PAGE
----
Question....

..........What about the Gospel of Thomas?


Created: 8/24/96
The issue of the apocryphal Gospel of Thomas comes up in different ways and in different places. For example, this question that came into the Tank...

Recently, and quite by accident, I stumbled across a version of the Apocryphal(sp?) Gospel of Thomas. After reading it, and being quite amazed by the similarities to the Synoptic Gospels and John, I have the following question:

What is the great "theological argument" against this Gospel? At least 60% of it has direct correlations in Scripture and some rather inspiring extra sayings. I understand there is a good deal, I estimate 40%, of the Gospel that is clearly Gnostic, but does that discredit a valuable (in my mind) resource of early Christianity?
GTh also is important to discussions of the "Jesus Seminar" and those dependent upon that stream of argument (e.g. James Stills' web-writings). Some of the claims are quite exorbitant--that it represents the oldest Jesus material available, much older than our canonical gospels. This material needs careful analysis, since so much is made of it.

  1. What is the Gospel of Thomas?

    The GTh is "an anthology of 114 'obscure sayings' of Jesus, which according to its prologue, were collected and transmitted by St. Didymus Jude Thomas. The sayings do not appear within a biological narrative about Jesus, although some of them individually contain elements of dialogue or an abbreviated setting. Instead, Jesus' sayings in Gth are unconnected and in no particular order." [GS:376] It is part of a collection of Gnostic writings known as the Nag Hammadi Library.

    The Nag Hammadi Library is a collection of Coptic documents, found in Upper Egypt in 1945, dated late fourth century AD:

    The most important collection of Gnostic writings are the Nag Hammadi Codices (NHC). Thirteen codices, containing fifty-two tractates, were discovered in upper Egypt in 1945. Six of these tractates were duplicates. Six others were already extant. The remaining forty represented wholly new finds. [Evans, in NWNTI:164]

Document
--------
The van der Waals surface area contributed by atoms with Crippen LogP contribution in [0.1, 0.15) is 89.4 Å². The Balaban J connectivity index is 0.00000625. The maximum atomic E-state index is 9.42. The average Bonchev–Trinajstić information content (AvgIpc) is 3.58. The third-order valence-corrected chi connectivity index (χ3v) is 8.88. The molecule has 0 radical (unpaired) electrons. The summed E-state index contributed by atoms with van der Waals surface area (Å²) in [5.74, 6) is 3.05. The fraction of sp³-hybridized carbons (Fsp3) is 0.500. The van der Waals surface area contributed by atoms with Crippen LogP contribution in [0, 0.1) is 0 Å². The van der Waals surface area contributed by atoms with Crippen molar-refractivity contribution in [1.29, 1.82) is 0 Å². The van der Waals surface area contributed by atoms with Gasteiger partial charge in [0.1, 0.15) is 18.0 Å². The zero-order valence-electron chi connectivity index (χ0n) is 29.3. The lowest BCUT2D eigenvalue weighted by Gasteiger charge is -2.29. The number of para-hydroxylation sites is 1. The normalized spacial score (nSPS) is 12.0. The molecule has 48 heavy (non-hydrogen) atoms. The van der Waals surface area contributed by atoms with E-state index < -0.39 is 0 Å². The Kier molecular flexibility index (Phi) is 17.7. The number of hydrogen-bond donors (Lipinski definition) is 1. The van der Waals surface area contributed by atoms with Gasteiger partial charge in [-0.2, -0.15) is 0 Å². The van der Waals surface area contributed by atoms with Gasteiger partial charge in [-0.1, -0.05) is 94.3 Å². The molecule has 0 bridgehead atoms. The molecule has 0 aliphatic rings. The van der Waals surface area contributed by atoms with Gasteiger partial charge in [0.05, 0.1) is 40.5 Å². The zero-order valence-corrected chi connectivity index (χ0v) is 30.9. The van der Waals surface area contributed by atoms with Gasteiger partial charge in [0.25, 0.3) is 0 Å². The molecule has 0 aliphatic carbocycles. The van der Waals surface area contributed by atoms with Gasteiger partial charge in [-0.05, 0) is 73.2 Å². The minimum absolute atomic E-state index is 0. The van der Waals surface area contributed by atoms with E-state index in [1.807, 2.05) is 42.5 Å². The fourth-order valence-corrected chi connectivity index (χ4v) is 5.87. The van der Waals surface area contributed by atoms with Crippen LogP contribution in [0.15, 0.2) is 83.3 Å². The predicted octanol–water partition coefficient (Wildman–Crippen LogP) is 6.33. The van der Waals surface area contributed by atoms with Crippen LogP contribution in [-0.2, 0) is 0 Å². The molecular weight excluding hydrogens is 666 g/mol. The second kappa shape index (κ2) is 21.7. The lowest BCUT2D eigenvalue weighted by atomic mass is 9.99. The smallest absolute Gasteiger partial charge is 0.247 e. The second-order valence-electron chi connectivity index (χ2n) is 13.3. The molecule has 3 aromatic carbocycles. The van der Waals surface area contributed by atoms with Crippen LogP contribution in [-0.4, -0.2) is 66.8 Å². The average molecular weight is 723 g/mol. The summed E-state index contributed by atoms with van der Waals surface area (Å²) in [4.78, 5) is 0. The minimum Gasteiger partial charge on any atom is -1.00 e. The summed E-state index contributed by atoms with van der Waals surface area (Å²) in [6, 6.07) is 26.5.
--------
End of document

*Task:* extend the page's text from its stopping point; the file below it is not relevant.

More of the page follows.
All [texts] were found together in a large jar sealed by a bowl and buried beneath a boulder at the base of cliffs on the right bank of the Nile, some six miles northeast of the town of Nag Hammadi and within sight of the ruins of the Pachomian monastery at Phbow. [BREC:171]
    The texts are a varied lot: some are Christian, some are gnostic, some are Christian-gnostic, some are Hermetic, and two are philosophical--the Sentences of Sextus and a fragment of Plato's Republic.[BREC:171]
    [TankNote: When Egyptian was written in the Greek alphabet, it was called "Coptic". The NHC was written in TWO different Coptic dialects, and reflect the handwriting styles of several different scribes (NHL:13ff)]

  2. How old is this library (including the GTh)?

    The manuscripts are dated to the late 4th century, on several grounds, the two strongest are (NHL:16):

    First, there is a reference in Codex VI (containing The Concept of our Great Power) to the heresy of the Anomoeans--which briefly flourished in the region in the late 350's.

    Second, some of the 'packing materials' in the jar are literary pieces themselves (like we might use newspaper to pack a box of delicate objects). There are three dates that show up in these packing materials of Codex VII: 341, 346, 348 ad. "This indicates that the cover of Codex VII was manufactured no earlier than the latest date [348ad], but perhaps as much as a generation after these dates."

    This, of course, describes only the age of the manuscripts themselves--NOT the literary content of those mss.

  3. What does the GTh contain?

    The Coptic Gospel of Thomas was translated from the Greek. Fragments of this gospel in the original Greek version are extant in the Oxyrhynchus Papyri 1, 654 and 655, which had been discovered and published at the beginning of this century, but were identified as parts of The Gospel of Thomas only after the discovery of the Nag Hammadi Library. The first of these Greek papyri contains sayings 26-30, 77, 31-33 (in this order!), the other two the sayings 1-7 and 36-40, respectively. At least one of these Greek fragments comes from a manuscript that was written before 200 C.E.; thus the Greek version of this gospel was used in Egypt as early as the second century. [Koester , in NHL:124]